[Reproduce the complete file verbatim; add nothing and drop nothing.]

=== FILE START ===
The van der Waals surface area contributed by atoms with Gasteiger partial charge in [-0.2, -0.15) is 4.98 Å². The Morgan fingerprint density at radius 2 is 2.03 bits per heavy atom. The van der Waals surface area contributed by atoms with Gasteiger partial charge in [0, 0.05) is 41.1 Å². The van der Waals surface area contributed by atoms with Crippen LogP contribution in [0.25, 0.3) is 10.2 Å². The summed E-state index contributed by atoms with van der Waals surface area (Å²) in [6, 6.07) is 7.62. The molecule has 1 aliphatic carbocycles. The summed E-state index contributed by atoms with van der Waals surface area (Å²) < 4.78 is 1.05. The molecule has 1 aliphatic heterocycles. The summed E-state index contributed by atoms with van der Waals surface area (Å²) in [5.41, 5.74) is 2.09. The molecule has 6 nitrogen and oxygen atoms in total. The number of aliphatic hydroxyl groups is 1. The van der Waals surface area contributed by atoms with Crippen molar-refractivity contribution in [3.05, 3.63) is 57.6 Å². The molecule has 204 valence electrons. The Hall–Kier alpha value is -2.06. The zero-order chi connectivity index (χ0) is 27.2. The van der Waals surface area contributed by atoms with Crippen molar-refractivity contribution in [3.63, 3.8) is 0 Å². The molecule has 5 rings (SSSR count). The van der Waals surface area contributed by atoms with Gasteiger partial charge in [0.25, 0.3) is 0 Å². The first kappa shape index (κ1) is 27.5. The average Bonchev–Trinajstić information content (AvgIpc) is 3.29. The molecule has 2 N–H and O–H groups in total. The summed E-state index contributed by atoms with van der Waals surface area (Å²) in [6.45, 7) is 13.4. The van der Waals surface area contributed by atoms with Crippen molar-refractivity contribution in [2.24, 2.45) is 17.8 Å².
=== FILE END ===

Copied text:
The van der Waals surface area contributed by atoms with Gasteiger partial charge in [-0.2, -0.15) is 4.98 Å². The Morgan fingerprint density at radius 2 is 2.03 bits per heavy atom. The van der Waals surface area contributed by atoms with Gasteiger partial charge in [0, 0.05) is 41.1 Å². The van der Waals surface area contributed by atoms with Crippen LogP contribution in [0.25, 0.3) is 10.2 Å². The summed E-state index contributed by atoms with van der Waals surface area (Å²) in [6, 6.07) is 7.62. The molecule has 1 aliphatic carbocycles. The summed E-state index contributed by atoms with van der Waals surface area (Å²) < 4.78 is 1.05. The molecule has 1 aliphatic heterocycles. The summed E-state index contributed by atoms with van der Waals surface area (Å²) in [5.41, 5.74) is 2.09. The molecule has 6 nitrogen and oxygen atoms in total. The number of aliphatic hydroxyl groups is 1. The van der Waals surface area contributed by atoms with Crippen molar-refractivity contribution in [3.05, 3.63) is 57.6 Å². The molecule has 204 valence electrons. The Hall–Kier alpha value is -2.06. The zero-order chi connectivity index (χ0) is 27.2. The van der Waals surface area contributed by atoms with Crippen molar-refractivity contribution in [3.63, 3.8) is 0 Å². The molecule has 5 rings (SSSR count). The van der Waals surface area contributed by atoms with Gasteiger partial charge in [0.25, 0.3) is 0 Å². The first kappa shape index (κ1) is 27.5. The average Bonchev–Trinajstić information content (AvgIpc) is 3.29. The molecule has 2 N–H and O–H groups in total. The summed E-state index contributed by atoms with van der Waals surface area (Å²) in [6.45, 7) is 13.4. The van der Waals surface area contributed by atoms with Crippen molar-refractivity contribution in [2.24, 2.45) is 17.8 Å².